Back to Dr. Andrews. Her work has touched on many areas of animal cognition and psychology, including theory of mind, personhood, culture, normativity, and, broadly, the importance of better understanding animal minds in order to better test and study them. Many of her publications, in the form of journal articles and chapters for textbooks and edited collections, are surveys of the existing literature on different facets of animal cognition, providing a useful summary of the evidence for attributing some capacity or status to (some) animals. There is a through-line of her own thinking and interests in her publication history, however; it appears and re-appears as a curiosity about animals’ relation to the moral world as we commonly understand it. It is her work on normativity, in particular “naïve normativity”, that first grabbed my attention. After reading and listening to much discussion of the status of animals as moral patients, I began to think about their possible status as moral agents (I am hardly original in this, as animals have been held legally accountable for their actions across centuries). As questions of whether animals are moral thinkers and actors percolate, a Nietzsche-sympathizer like myself is drawn to speculate about the genealogical history of morality. Presumably, humans either are the first species to think morally, or we descended from evolutionary fore-bearers who also thought morally. (Presuming that “morally” describes some distinct kind of thinking that is not reducible to more primitive elements). Andrews’ approach with “naïve normativity” is to look, not for hidden glimmers of “our” morality in animal behaviour, but for the most basic examples of normativity; “the origins of ought-thought”, as she puts it.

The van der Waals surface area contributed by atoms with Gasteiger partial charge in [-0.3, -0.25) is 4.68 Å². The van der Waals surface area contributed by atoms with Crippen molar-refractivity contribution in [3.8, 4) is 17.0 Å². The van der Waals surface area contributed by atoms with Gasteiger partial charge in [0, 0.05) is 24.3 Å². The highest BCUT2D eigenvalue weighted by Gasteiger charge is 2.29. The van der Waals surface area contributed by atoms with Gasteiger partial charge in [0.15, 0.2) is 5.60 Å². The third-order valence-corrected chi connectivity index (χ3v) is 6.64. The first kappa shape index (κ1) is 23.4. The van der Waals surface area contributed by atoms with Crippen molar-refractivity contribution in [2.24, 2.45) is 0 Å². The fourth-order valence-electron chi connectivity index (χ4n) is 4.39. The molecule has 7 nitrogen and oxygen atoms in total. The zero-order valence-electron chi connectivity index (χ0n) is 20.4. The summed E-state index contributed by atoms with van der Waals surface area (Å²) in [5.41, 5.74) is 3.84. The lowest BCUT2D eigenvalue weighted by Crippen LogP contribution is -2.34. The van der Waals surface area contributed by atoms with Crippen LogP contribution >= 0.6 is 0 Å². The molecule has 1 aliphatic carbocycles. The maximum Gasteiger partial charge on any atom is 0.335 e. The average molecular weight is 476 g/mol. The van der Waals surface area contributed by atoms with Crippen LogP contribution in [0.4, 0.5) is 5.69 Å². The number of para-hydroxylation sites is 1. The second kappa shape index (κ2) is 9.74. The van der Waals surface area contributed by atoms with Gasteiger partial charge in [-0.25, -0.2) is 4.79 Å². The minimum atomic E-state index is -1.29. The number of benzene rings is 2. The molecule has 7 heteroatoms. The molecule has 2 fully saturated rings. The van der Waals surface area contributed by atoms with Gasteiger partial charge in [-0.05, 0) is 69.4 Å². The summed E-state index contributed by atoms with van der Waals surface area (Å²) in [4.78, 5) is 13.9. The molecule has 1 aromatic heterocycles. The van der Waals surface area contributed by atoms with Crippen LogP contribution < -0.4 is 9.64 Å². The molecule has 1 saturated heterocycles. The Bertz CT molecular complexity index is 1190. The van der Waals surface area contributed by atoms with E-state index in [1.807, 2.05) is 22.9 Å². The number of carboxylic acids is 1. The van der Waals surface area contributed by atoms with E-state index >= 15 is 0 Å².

The elementary parts of “naïve normativity” were laid out in a 2020 article entitled “Naïve Normativity: The Social Foundation of Moral Cognition”. These consisted of (1) the ability to identify agents, (2) sensitivity to in-group/out-group differences, (3) the capacity for social learning of group traditions, and (4) responsiveness to appropriateness. Note that, unlike some other formulations, this version of normativity does not require normative beings to have any beliefs or reflective attitudes about norms; it only requires the capacity to learn and apply norms aptly. (Indeed, many human customs are followed without beliefs or reflective attitudes about the reasons for those norms; Andrews cites the example of a Mapuche man preparing a corn dish in which ashes are added before cooking, explaining to an observer simply that “It’s our custom”, apparently unaware that such a step is necessary to release niacin and avoid potentially deadly malnutrition.) The article cites studies showing the young children exhibit all the elements of naïve normativity, as well as studies showing that chimpanzees clearly exhibit the first three elements and may exhibit the fourth (responsiveness to appropriateness). Candidate examples of this fourth element include third-party interventions against transgressors, and positive affective responses to viewing punishment.